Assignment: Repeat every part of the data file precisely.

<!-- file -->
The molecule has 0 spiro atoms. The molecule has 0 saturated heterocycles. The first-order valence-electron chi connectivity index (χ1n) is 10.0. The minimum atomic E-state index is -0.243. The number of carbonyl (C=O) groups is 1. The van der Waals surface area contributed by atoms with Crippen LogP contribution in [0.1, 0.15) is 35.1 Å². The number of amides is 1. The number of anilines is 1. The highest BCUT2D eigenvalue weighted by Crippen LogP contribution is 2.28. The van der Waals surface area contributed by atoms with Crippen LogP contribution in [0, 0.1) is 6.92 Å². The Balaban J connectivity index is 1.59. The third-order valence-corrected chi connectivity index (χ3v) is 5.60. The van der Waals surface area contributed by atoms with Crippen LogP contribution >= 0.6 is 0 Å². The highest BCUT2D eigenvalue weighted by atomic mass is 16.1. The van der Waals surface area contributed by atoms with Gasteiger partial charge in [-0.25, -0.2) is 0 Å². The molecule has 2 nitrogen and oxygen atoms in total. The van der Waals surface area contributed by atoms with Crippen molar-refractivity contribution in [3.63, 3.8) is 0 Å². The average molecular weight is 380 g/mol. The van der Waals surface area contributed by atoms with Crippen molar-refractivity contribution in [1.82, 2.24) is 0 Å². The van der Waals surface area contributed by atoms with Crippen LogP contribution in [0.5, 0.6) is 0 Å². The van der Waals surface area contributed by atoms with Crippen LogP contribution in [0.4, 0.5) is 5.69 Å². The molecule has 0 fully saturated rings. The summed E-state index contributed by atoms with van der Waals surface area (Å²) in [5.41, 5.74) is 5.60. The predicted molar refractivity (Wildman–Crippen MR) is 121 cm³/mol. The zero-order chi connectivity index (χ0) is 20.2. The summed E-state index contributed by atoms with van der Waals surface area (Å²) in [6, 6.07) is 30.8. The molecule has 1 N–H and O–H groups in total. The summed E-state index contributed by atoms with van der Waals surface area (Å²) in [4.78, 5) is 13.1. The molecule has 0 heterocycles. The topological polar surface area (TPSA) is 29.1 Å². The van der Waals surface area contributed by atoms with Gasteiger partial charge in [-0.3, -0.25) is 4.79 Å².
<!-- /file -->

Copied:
The molecule has 0 spiro atoms. The molecule has 0 saturated heterocycles. The first-order valence-electron chi connectivity index (χ1n) is 10.0. The minimum atomic E-state index is -0.243. The number of carbonyl (C=O) groups is 1. The van der Waals surface area contributed by atoms with Crippen LogP contribution in [0.1, 0.15) is 35.1 Å². The number of amides is 1. The number of anilines is 1. The highest BCUT2D eigenvalue weighted by Crippen LogP contribution is 2.28. The van der Waals surface area contributed by atoms with Crippen LogP contribution in [0, 0.1) is 6.92 Å². The Balaban J connectivity index is 1.59. The third-order valence-corrected chi connectivity index (χ3v) is 5.60. The van der Waals surface area contributed by atoms with Crippen LogP contribution >= 0.6 is 0 Å². The highest BCUT2D eigenvalue weighted by atomic mass is 16.1. The van der Waals surface area contributed by atoms with Gasteiger partial charge in [-0.25, -0.2) is 0 Å². The molecule has 2 nitrogen and oxygen atoms in total. The van der Waals surface area contributed by atoms with Crippen molar-refractivity contribution in [3.63, 3.8) is 0 Å². The average molecular weight is 380 g/mol. The van der Waals surface area contributed by atoms with Crippen molar-refractivity contribution in [1.82, 2.24) is 0 Å². The van der Waals surface area contributed by atoms with Crippen LogP contribution in [0.5, 0.6) is 0 Å². The van der Waals surface area contributed by atoms with Crippen LogP contribution in [0.4, 0.5) is 5.69 Å². The molecule has 0 fully saturated rings. The summed E-state index contributed by atoms with van der Waals surface area (Å²) in [5.41, 5.74) is 5.60. The predicted molar refractivity (Wildman–Crippen MR) is 121 cm³/mol. The zero-order chi connectivity index (χ0) is 20.2. The summed E-state index contributed by atoms with van der Waals surface area (Å²) in [6, 6.07) is 30.8. The molecule has 1 N–H and O–H groups in total. The summed E-state index contributed by atoms with van der Waals surface area (Å²) in [4.78, 5) is 13.1. The molecule has 0 heterocycles. The topological polar surface area (TPSA) is 29.1 Å². The van der Waals surface area contributed by atoms with Gasteiger partial charge in [-0.3, -0.25) is 4.79 Å².